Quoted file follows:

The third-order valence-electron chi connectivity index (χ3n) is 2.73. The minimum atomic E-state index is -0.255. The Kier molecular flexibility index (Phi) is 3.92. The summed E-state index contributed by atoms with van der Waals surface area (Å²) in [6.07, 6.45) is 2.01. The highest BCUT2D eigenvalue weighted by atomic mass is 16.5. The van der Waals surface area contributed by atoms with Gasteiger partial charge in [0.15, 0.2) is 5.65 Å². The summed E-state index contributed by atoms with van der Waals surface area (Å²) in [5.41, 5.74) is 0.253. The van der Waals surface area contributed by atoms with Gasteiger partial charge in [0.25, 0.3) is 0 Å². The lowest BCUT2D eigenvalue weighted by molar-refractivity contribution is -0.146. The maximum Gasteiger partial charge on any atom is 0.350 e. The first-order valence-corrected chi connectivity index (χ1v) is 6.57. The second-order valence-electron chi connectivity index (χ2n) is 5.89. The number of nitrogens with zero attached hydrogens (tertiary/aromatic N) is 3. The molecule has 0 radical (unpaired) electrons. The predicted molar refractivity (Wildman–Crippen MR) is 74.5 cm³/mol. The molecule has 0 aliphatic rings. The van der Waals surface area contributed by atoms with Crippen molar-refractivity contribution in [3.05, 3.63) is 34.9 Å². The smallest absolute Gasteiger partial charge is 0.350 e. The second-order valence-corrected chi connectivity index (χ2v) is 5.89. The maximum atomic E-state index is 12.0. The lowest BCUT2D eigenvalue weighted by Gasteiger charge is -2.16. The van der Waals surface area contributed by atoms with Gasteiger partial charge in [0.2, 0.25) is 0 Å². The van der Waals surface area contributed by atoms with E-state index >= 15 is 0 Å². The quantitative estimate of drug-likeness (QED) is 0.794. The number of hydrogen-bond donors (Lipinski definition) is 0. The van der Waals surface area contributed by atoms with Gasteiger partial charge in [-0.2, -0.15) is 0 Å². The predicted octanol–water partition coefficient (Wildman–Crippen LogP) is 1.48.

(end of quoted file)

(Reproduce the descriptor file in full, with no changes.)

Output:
The third-order valence-electron chi connectivity index (χ3n) is 2.73. The minimum atomic E-state index is -0.255. The Kier molecular flexibility index (Phi) is 3.92. The summed E-state index contributed by atoms with van der Waals surface area (Å²) in [6.07, 6.45) is 2.01. The highest BCUT2D eigenvalue weighted by atomic mass is 16.5. The van der Waals surface area contributed by atoms with Gasteiger partial charge in [0.15, 0.2) is 5.65 Å². The summed E-state index contributed by atoms with van der Waals surface area (Å²) in [5.41, 5.74) is 0.253. The van der Waals surface area contributed by atoms with Gasteiger partial charge in [0.25, 0.3) is 0 Å². The lowest BCUT2D eigenvalue weighted by molar-refractivity contribution is -0.146. The maximum Gasteiger partial charge on any atom is 0.350 e. The first-order valence-corrected chi connectivity index (χ1v) is 6.57. The second-order valence-electron chi connectivity index (χ2n) is 5.89. The number of nitrogens with zero attached hydrogens (tertiary/aromatic N) is 3. The molecule has 0 radical (unpaired) electrons. The predicted molar refractivity (Wildman–Crippen MR) is 74.5 cm³/mol. The molecule has 0 aliphatic rings. The van der Waals surface area contributed by atoms with Crippen molar-refractivity contribution in [3.05, 3.63) is 34.9 Å². The smallest absolute Gasteiger partial charge is 0.350 e. The second-order valence-corrected chi connectivity index (χ2v) is 5.89. The maximum atomic E-state index is 12.0. The lowest BCUT2D eigenvalue weighted by Gasteiger charge is -2.16. The van der Waals surface area contributed by atoms with Gasteiger partial charge in [0.2, 0.25) is 0 Å². The van der Waals surface area contributed by atoms with E-state index >= 15 is 0 Å². The quantitative estimate of drug-likeness (QED) is 0.794. The number of hydrogen-bond donors (Lipinski definition) is 0. The van der Waals surface area contributed by atoms with Gasteiger partial charge in [-0.2, -0.15) is 0 Å². The predicted octanol–water partition coefficient (Wildman–Crippen LogP) is 1.48.